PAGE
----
No that's not what "gender neutral" means. Gender neutral means having toys come in a variety of colours - not just pink or just blue. It means having ads where children of both genders are playing with the toy. It means grouping toys by type not by gender in stores (science toys, building toys, dolls/action figures, ridable toys, remote-controlled toys etc..). It means having GI-Jane to go with GI-Joe and Ken to go with Barbie. It means letting your children wear and play with whatever they want regardless of their gender.

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I also played with dolls momentarily as an infant (4-7 or so). I never really played with GI Joes, although I did like to play with TMNTs. But I mostly played with legos and playmobil (which is very gender-neutral). I think to each his own, and parents need to be flexible.

I have mixed feelings about the whole gender-neutrality thing (as Agilemind describes it). Whether gender preferences (e.g., girls like dolls, boys like trucks / action figures) are innate or acquired (most likely a mix of both) is not all that relevant to me. Part of growing up is learning to socialize, and part of socializing is having common interests (i.e., "fitting in"). And in that sense, wanting your child to develop interests ascribed to their particular gender is part of wanting that child to fit in well with other children of the same gender and make friends and all that. As one parent (pair), you can't change the fact that other kids will have gender-biased upbringings and therefore, there is a similar expectation on your child's upbringing, so that he/she fits in with other kids. As such, I don't necessarily see it as a conservative-values issue of wanting to impose traditional gender roles.

But then again, there needs to be room for individuality, and flexibility on the part of the parents. If the child seems to like some things that are somewhat non-traditional for his/her gender, then let it be so, and foster whatever interests seem to make your child happier.

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I've found this very interesting. Although I like to think of myself as somebody who takes 'equality', gender and otherwise very seriously, I also have doubts about gender-neutrality with regard to a number of things. Neutrality does not necessarily mean equality. Also neutrality IMO is pretty subjective - we can call things neutral, but it doesn't really make them so. Who decides if something is neutral anyway? Nurture and nature, as Mike suggests, are probably responsible for a kid's interests and preferences, so we may be needlessly demonizing certain things.

This as AM suggests, may have wider implications with regard to things like education. Biology tends to attract more females in our school than Physics (more boys). OMG! Both subject leaders are failing in their duties to make the subjects equally attractive to both sexes! Did you know that we even get measured (%differences) and get chewed out by county administrators if we diverge from their 'norms'. I remember having a very small class one year with only 10 students (4 girls, 6 boys) - county went berserk - nothing to do with having just 10 students! They insisted that I write an action plan to resolve the issue. Heh!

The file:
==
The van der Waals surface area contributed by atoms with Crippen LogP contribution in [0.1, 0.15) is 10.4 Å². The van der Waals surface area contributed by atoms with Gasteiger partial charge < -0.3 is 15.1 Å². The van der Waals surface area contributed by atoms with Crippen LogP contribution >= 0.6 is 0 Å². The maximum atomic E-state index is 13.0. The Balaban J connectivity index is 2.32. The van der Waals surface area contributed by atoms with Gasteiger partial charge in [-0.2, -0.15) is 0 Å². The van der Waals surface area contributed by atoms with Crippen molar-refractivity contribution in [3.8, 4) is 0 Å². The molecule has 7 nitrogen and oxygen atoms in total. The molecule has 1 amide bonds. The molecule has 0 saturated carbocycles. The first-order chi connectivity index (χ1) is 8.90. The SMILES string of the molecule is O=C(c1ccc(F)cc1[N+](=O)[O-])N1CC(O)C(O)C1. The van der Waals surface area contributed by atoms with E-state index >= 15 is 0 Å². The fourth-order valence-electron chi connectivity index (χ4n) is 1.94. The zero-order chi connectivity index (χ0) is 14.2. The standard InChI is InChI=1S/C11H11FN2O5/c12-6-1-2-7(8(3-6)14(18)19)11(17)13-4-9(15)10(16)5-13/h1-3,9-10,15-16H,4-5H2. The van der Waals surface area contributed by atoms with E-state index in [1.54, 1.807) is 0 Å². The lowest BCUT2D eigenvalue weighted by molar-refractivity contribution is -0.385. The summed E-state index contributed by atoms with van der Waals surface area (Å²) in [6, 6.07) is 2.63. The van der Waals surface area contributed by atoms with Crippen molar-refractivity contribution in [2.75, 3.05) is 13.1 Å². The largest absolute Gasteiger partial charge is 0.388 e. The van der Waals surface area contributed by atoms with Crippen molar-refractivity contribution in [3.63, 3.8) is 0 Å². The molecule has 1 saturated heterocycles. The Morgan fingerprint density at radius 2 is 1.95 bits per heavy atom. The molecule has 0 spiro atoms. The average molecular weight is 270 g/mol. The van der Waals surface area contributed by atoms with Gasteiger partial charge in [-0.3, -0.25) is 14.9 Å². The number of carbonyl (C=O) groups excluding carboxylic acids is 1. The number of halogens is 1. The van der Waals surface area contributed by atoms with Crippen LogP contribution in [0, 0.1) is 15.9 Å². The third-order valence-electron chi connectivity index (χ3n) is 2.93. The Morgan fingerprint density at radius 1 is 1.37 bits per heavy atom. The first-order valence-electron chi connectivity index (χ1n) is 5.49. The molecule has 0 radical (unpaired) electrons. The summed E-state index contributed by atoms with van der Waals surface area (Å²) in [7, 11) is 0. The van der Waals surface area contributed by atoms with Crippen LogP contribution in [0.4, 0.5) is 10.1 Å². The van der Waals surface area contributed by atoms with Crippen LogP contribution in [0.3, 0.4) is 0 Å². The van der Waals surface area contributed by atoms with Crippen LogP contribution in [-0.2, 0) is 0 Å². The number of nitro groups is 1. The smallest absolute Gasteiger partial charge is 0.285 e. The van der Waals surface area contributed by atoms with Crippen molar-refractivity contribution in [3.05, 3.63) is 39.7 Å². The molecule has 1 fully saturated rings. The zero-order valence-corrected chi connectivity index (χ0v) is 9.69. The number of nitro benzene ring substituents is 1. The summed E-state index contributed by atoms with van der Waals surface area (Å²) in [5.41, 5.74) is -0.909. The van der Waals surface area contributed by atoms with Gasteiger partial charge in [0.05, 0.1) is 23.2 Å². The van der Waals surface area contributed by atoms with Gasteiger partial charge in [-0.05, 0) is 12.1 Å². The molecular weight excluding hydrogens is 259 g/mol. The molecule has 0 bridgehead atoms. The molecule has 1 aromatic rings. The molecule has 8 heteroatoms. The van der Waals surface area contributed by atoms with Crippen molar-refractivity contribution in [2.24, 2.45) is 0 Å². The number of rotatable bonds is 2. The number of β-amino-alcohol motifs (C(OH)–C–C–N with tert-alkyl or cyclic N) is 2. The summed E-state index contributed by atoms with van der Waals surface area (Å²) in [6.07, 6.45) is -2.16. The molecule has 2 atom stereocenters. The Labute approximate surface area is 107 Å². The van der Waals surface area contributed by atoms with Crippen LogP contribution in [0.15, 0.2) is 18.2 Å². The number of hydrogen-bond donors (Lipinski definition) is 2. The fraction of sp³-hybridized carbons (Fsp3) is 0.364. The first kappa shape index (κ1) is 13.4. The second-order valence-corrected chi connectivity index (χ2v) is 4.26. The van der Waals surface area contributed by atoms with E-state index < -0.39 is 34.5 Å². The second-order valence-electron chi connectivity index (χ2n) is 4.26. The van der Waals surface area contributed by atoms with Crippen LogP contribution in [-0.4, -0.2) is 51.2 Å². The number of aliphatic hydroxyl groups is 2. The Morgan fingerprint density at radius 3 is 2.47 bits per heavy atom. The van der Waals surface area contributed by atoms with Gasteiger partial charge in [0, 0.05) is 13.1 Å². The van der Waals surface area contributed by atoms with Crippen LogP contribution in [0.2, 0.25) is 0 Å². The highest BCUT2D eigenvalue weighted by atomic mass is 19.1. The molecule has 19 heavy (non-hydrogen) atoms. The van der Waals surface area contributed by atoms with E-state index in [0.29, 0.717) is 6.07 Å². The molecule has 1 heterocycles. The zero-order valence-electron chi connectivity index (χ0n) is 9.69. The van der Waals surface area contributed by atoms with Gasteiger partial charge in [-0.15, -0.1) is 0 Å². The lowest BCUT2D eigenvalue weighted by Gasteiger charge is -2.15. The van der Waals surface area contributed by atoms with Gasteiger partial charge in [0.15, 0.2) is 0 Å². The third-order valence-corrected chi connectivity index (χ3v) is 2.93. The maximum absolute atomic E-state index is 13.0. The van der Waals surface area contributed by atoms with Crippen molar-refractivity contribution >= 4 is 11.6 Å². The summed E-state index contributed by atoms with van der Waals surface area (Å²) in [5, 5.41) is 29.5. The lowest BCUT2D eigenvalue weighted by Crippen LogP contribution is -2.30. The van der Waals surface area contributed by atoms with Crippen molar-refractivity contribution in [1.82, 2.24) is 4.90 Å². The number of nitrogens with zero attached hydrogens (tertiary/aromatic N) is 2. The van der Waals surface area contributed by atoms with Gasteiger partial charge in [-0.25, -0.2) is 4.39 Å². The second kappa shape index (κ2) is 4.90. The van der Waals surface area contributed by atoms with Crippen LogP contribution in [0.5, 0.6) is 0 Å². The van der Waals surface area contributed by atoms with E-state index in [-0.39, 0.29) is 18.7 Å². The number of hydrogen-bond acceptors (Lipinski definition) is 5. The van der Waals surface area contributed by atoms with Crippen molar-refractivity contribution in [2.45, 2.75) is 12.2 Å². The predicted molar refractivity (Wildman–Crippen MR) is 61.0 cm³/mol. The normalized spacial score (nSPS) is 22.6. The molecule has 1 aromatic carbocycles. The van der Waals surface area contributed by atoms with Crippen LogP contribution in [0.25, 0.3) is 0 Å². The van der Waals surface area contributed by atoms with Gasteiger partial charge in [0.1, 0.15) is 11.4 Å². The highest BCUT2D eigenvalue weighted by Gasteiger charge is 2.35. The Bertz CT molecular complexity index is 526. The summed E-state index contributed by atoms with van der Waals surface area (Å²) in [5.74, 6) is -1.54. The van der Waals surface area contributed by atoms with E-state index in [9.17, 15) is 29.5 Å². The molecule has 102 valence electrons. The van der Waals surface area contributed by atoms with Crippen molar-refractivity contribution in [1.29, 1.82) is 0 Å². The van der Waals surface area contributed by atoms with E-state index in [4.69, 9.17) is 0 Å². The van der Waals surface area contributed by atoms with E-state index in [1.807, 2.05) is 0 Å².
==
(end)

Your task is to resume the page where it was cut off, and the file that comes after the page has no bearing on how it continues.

So where does this leave us? I wear pink shirts and I kissed a guy once. Admittedly, I was paralytically drunk, but, it remains, these are so far removed from my gritty, mining village upbringing, it's unbelieveable.

Are we saying that none of those women soldiers (200K??) had Barbies and stuff when they were young? By some people's reasoning, they can't have otherwise, they'd have ended up like downtrodden housemats with no ambition and with no confidence.

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With respect to traditional gender roles being 'natural' I would point to this study which shows 68% of women report being tomboys when they were young.

Edited by Agilemind

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Tomboy behaviour from 6-13 so the study says. This is despite being exposed to "girly" things as toddlers. So does it make a difference? I'm a little lost to the point of it all. I'm in no way advocating that female toddlers must have pink things and dolls, or pink dolls and boy toddlers mock cut-throat razors and cap guns, but I'm not seeing the relevance. Tomboy girls stop being tomboys at age 13, in fear of growing a penis, no doubt. Eewww.

Edited by diafol

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I'm pretty liberal so 'gender neutrality' I'm like ... 'meh' who cares. However, I think it gets a bit ridiculous when parents force their son to wear a dress for half the day to highlight their apparent tolerance for gender neutrality. Now if their son wanted to wear a dress, then that's another matter entirely and should be treated as such.

In the end, whatever he/she wants to do he/she will end up doing. It's been proven that no amount of commercial advertising or up-bringing has any effect at swaying a kid's choices.

Diafol it surprises me that you have worn a pink shirt, kissed a man. Your mannliness has dropped a notch. LOL.

Next thing you'll be telling me you spend most of your time on a purple forum. Aww shucks... I do the same. ;)

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uh, [...] and very few healthy boys fooling around with Barbie dolls wearing pink dresses...

I must confess I fooled around with my sister's Barbie dolls when I was younger. Although for much difference reasons. I wanted to look up their skirts ha.

Edited by iamthwee